Dreaming of Thailand Bike Tours

Fast forwarding to my adult life, I learned to love riding but I ride on my terms and my pace. I will never be comfortable riding close enough to draft, and I don’t ride that fast anyway. I can routinely go 20-30 miles with a daily maximum of 50, but I will only ride at 14 miles an hour. Slow and steady is my game. No wonder my nickname is Pokey. Could I even hang with the group when I will be repeating my maximum distance on every day of the ride in the tropical heat of Thailand?

At this point, you might be asking yourself why I even signed up for the bike tour in the first place? I love the scenery rolling by me and the feel of the wind in my hair. It’s also one of the joys my husband and I share. On our second date, we biked 30 miles together down the Rialto River trail in Tucson and have been riding together ever since. Even though he could bang out a hundred miles on any given day, he is perfectly happy just cruising along with me and yapping away in my ear.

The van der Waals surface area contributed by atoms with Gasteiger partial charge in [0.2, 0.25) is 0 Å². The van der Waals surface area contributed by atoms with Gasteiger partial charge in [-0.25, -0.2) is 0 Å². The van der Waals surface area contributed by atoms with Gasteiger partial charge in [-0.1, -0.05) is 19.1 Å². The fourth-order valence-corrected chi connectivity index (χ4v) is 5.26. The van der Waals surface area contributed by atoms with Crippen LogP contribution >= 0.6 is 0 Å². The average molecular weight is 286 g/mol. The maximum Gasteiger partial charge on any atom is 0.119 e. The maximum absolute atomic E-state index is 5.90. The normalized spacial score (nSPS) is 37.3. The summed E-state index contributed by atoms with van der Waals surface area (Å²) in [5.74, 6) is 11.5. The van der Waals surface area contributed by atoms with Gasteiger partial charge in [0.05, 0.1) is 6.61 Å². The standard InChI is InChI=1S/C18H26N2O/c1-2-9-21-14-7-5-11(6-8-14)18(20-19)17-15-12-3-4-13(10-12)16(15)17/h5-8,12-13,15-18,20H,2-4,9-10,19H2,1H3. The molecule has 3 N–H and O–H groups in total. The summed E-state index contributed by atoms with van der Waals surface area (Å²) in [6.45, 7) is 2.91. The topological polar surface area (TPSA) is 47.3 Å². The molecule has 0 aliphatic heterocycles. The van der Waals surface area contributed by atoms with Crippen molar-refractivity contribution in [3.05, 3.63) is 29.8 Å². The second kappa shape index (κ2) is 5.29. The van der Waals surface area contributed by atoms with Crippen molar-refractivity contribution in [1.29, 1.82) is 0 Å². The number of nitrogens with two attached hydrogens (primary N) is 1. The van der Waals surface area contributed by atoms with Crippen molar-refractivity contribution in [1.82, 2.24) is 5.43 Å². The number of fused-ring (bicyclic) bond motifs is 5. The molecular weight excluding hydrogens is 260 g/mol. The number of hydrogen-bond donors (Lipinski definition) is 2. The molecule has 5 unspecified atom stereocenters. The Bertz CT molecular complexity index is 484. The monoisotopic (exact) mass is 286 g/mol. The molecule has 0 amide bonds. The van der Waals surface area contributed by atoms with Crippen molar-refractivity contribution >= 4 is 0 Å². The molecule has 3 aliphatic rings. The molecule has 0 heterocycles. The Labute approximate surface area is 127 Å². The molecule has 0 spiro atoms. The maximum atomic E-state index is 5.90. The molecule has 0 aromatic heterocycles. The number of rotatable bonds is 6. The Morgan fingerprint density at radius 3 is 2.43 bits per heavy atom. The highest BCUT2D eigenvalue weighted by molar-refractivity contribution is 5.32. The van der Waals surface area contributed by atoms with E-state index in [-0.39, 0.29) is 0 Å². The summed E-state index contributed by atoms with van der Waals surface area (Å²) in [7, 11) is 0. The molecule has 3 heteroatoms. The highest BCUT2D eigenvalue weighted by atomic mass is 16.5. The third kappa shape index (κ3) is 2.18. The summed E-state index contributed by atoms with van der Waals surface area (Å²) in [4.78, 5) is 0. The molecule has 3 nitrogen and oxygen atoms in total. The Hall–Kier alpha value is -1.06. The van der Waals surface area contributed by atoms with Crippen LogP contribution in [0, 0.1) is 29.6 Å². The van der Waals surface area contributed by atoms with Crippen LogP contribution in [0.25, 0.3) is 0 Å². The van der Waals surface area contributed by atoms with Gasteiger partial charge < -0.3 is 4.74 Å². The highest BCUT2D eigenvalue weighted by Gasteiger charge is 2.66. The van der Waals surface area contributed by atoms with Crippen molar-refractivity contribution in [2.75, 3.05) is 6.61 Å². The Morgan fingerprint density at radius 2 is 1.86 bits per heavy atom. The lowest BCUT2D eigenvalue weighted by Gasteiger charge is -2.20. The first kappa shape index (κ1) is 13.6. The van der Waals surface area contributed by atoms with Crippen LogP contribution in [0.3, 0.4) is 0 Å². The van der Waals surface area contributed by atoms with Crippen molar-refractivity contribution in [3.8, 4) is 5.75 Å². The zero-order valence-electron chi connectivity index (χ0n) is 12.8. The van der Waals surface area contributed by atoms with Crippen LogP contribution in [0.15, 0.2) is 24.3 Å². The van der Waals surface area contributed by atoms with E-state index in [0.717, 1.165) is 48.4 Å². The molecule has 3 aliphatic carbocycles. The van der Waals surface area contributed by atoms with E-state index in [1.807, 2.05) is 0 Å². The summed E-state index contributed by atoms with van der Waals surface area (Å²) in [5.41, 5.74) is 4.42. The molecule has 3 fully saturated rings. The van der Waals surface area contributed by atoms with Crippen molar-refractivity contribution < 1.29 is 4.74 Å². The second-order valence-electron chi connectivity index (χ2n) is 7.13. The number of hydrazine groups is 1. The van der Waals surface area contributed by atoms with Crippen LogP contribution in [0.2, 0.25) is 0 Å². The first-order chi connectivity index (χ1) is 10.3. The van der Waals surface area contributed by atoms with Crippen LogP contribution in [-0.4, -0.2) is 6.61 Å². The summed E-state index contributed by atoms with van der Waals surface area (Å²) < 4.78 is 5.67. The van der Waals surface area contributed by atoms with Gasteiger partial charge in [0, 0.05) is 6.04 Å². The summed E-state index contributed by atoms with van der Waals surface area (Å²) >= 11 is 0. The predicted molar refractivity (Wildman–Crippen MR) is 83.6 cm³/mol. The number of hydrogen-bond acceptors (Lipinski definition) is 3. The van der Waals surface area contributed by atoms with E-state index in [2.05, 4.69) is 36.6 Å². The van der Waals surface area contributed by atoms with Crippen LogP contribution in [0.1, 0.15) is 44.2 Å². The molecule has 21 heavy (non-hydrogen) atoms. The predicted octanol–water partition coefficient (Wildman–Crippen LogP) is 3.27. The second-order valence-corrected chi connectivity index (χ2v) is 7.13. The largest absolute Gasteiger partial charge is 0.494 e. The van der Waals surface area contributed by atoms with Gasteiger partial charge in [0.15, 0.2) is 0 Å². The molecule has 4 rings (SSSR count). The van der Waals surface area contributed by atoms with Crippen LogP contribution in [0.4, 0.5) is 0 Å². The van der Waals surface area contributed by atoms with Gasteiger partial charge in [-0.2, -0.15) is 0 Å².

A presentation at a local travel show inspired us to bike tour in Southeast Asia. Now It was only a matter of picking the right route and company. We choose Grasshopper Tours because they were highly rated and local to Southeast Asia. They offered off-road treks in the north that weaved through rice paddies that sounded beautiful, but I didn’t want to fracture my face on vacation like I did the last time I rode a mountain bike. Their most popular route was climbing the hills around Phuket, but hill climbing and 90 mile days together didn’t seem like fun to me. In the end, we selected their Cruising the Coast to Samui route that had reasonable daily mileage and plenty of fun, off bike activities during the ride.